Story by: David Steen Martin on April 21, 2022
Thirty-nine years ago, Diane Burnett, APRN, wasn’t sure she was cut out to care for kids with cancer and blood disorders. Give it a year, she figured.
“I didn’t know if I would be a good fit for that,” Diane said.
As it turned out, she was, and Diane’s job became a passion. One year turned to another and another, and Diane retired as a nurse practitioner recently after nearly four decades at Norton Children’s Cancer Institute, affiliated with the UofL School of Medicine.
Diane’s young patients motivated her.
“They would show up happy. They didn’t get discouraged. They just encouraged us to be the best for them,” she said.
During Diane’s career, medicine evolved. Driven by research, new discoveries brought new drugs and treatments and changed the lives of many of the children under Diane’s care. Conditions that once offered little hope became treatable.
“It was really neat to see how the medicine and the treatment changed through the years to improve outcomes,” Diane said.
One example is acute lymphoblastic leukemia (ALL), the most common childhood cancer. In the 1980s, only about half the children with ALL survived five years with the disease. Now more than 90% do.
The lives of children with the blood-clotting disorder hemophilia have been transformed as well. When Diane started, the best she and her colleagues could do was try to stop the patient’s bleeding once it started.
As researchers figured out hemophilia’s different genetic risk factors, treatments became tailored for each patient. Improvements in medications mean some children with hemophilia can take shots to prevent bleeds, instead of only receiving treatment after a bleed starts. As a result, these children can live relatively normal lives.
“That really was a drastic improvement,” Diane said.
As the new treatments became available, Diane and the team at Norton Children’s Cancer Institute started training families how to give the medications to their children and began teaching older teenagers how to give themselves the medications so they could go to college.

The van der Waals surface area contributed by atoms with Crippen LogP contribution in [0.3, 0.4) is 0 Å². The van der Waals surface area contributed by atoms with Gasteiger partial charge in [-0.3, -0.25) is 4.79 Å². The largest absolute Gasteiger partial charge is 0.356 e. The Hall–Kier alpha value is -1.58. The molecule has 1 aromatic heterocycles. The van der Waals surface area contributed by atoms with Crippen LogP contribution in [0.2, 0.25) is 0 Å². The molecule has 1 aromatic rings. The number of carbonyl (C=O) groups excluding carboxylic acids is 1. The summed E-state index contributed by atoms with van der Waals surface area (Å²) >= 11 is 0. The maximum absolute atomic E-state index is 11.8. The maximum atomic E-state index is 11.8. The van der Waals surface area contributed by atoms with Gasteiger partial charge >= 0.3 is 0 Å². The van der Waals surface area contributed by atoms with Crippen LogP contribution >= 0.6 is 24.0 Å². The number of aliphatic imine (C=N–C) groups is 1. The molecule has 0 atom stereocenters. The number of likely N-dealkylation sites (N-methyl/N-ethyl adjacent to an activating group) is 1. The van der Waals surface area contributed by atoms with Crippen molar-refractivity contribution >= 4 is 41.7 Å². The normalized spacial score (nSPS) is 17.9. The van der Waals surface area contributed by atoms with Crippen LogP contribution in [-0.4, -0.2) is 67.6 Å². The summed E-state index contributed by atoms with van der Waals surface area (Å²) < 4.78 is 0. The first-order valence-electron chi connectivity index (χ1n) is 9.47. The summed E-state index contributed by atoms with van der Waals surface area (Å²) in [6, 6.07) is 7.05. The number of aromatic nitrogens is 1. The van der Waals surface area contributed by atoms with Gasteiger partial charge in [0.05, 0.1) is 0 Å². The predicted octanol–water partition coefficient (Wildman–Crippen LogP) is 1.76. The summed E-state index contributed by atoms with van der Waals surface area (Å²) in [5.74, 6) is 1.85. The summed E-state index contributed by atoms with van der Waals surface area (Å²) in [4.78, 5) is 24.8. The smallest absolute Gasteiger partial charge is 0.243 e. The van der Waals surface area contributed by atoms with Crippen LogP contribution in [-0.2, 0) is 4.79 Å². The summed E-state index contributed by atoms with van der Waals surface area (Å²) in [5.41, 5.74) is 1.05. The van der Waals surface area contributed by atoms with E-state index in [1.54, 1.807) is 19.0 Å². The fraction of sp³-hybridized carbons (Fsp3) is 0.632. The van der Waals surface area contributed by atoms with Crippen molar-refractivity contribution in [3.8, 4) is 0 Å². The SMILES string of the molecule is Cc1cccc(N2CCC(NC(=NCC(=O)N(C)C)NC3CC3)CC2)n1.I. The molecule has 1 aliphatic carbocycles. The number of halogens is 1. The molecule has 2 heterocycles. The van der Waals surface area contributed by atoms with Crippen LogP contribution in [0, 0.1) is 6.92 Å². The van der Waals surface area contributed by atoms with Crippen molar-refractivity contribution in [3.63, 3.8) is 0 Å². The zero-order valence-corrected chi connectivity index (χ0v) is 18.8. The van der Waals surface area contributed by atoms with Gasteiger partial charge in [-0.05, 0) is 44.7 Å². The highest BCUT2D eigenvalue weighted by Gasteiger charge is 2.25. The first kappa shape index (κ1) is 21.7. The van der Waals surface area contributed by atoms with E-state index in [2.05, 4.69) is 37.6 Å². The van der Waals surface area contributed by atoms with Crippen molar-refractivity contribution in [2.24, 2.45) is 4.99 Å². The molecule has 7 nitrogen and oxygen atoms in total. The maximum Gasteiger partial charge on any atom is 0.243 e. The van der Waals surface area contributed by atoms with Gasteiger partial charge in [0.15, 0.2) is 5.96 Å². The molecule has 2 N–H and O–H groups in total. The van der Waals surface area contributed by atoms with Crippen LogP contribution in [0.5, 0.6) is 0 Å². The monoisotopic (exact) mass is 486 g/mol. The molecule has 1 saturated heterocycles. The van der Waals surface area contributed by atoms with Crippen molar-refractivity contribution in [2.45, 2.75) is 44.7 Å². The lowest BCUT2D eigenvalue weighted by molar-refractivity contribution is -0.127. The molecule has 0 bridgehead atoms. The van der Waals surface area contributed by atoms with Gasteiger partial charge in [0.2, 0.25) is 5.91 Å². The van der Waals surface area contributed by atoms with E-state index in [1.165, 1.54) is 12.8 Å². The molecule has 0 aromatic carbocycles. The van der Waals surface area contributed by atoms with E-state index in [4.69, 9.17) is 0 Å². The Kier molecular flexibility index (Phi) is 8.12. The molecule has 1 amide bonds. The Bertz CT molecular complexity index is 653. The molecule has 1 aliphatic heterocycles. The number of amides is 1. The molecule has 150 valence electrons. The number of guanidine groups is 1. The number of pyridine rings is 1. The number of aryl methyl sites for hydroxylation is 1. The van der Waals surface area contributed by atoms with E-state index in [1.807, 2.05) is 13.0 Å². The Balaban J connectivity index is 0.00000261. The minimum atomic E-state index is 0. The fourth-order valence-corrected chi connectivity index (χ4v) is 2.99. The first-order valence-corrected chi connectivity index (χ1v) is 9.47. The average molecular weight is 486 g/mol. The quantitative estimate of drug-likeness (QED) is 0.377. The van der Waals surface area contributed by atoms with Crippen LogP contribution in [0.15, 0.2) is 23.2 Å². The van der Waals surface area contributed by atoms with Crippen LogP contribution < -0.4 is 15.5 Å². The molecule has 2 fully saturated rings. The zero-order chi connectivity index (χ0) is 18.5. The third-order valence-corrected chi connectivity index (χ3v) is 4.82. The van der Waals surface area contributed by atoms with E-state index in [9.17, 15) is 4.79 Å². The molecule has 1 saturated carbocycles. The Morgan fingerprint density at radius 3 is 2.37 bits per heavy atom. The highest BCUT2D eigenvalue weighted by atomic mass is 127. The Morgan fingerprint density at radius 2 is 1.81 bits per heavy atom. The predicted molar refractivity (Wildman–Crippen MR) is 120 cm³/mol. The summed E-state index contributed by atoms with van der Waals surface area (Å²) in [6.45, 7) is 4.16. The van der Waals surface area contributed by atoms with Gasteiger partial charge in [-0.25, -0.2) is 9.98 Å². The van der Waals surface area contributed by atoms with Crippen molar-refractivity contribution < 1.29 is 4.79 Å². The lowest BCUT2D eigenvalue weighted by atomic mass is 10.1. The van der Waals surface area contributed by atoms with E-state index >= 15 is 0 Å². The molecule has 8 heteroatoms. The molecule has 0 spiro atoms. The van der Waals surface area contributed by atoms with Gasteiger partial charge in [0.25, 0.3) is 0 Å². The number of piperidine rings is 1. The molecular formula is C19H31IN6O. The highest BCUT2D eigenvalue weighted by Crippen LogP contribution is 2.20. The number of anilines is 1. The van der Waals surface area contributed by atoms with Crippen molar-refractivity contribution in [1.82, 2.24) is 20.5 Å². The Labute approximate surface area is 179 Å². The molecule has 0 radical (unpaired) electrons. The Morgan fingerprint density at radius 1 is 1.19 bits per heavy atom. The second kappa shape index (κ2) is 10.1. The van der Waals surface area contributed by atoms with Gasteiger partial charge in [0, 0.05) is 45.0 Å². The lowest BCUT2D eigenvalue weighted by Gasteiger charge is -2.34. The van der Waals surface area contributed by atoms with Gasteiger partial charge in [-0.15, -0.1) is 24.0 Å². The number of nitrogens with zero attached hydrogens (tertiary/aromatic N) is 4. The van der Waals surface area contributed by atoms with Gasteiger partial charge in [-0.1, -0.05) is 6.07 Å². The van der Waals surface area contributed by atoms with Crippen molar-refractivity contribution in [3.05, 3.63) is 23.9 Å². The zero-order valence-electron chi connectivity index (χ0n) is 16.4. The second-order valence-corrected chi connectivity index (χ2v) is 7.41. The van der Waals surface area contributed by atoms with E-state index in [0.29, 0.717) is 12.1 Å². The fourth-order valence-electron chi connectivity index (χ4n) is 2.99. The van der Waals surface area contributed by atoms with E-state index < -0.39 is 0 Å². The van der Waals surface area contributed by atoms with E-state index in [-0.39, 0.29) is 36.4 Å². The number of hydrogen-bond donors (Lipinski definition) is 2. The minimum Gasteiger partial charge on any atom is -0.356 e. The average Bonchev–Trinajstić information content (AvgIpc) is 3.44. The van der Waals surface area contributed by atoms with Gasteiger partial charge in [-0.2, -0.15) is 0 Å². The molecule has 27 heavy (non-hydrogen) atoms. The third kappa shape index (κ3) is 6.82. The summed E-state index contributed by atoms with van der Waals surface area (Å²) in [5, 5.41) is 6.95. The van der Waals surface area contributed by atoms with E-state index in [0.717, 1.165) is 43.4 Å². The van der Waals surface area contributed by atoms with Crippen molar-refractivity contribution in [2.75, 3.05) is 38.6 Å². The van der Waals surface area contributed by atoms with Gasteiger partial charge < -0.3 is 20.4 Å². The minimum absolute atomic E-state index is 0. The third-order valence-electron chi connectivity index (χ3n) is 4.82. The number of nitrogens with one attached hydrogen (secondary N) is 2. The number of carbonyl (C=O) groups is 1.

The daily lives of cancer patients during treatment improved as well. Children receive ports for their chemotherapy instead of needing to get their chemo through IVs. Anti-nausea medication improved, along with treatments to boost the immune system.
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According to Diane, she enjoyed working with cancer and hematology patients during a time when their care was revolutionized.
“Things were always changing. I was always learning. That’s what I loved about hematology-oncology,” she said.
Diane’s job was not without heartbreak. During the AIDS crisis in the 1980s, before the disease was fully understood, some children with hemophilia who received blood transfusions became infected with HIV.
“It was really sad to lose patients and tell parents their children had HIV,” Diane said.
Since then, Diane has seen children with hemophilia thrive, and sometimes she has cared for former patients’ children as well.
“It was really neat to have that family trust and for them to show up with their children,” Diane said.
Originally from Illinois, Diane has built her life in Louisville and plans to spend her retirement catching up with family and friends. She’s been watching a new granddaughter and helping plan her daughter’s wedding.
Diane said she’s glad to be retired but grateful for the career she had.
“I think the career picked me. I was at the right place at the right time, and I couldn’t see myself doing anything else,” she said.
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